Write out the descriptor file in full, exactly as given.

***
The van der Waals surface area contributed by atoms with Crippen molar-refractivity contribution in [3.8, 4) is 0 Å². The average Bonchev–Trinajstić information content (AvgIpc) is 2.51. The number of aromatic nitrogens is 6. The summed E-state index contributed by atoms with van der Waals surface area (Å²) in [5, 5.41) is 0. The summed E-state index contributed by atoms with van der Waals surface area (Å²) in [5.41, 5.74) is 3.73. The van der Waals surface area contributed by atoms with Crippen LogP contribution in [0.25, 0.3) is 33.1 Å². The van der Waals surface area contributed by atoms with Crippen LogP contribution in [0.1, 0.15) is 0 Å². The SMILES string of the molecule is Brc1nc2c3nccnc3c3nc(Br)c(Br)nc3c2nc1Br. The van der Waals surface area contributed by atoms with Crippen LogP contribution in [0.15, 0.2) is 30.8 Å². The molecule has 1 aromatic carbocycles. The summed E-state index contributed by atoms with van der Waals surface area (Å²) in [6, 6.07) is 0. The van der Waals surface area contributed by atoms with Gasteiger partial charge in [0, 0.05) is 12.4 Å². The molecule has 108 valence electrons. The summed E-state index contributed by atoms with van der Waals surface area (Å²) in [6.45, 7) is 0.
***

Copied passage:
The van der Waals surface area contributed by atoms with Crippen molar-refractivity contribution in [3.8, 4) is 0 Å². The average Bonchev–Trinajstić information content (AvgIpc) is 2.51. The number of aromatic nitrogens is 6. The summed E-state index contributed by atoms with van der Waals surface area (Å²) in [5, 5.41) is 0. The summed E-state index contributed by atoms with van der Waals surface area (Å²) in [5.41, 5.74) is 3.73. The van der Waals surface area contributed by atoms with Crippen LogP contribution in [0.25, 0.3) is 33.1 Å². The van der Waals surface area contributed by atoms with Crippen LogP contribution in [0.1, 0.15) is 0 Å². The SMILES string of the molecule is Brc1nc2c3nccnc3c3nc(Br)c(Br)nc3c2nc1Br. The van der Waals surface area contributed by atoms with Crippen LogP contribution in [0.15, 0.2) is 30.8 Å². The molecule has 1 aromatic carbocycles. The summed E-state index contributed by atoms with van der Waals surface area (Å²) in [6, 6.07) is 0. The van der Waals surface area contributed by atoms with Gasteiger partial charge in [0, 0.05) is 12.4 Å². The molecule has 108 valence electrons. The summed E-state index contributed by atoms with van der Waals surface area (Å²) in [6.45, 7) is 0.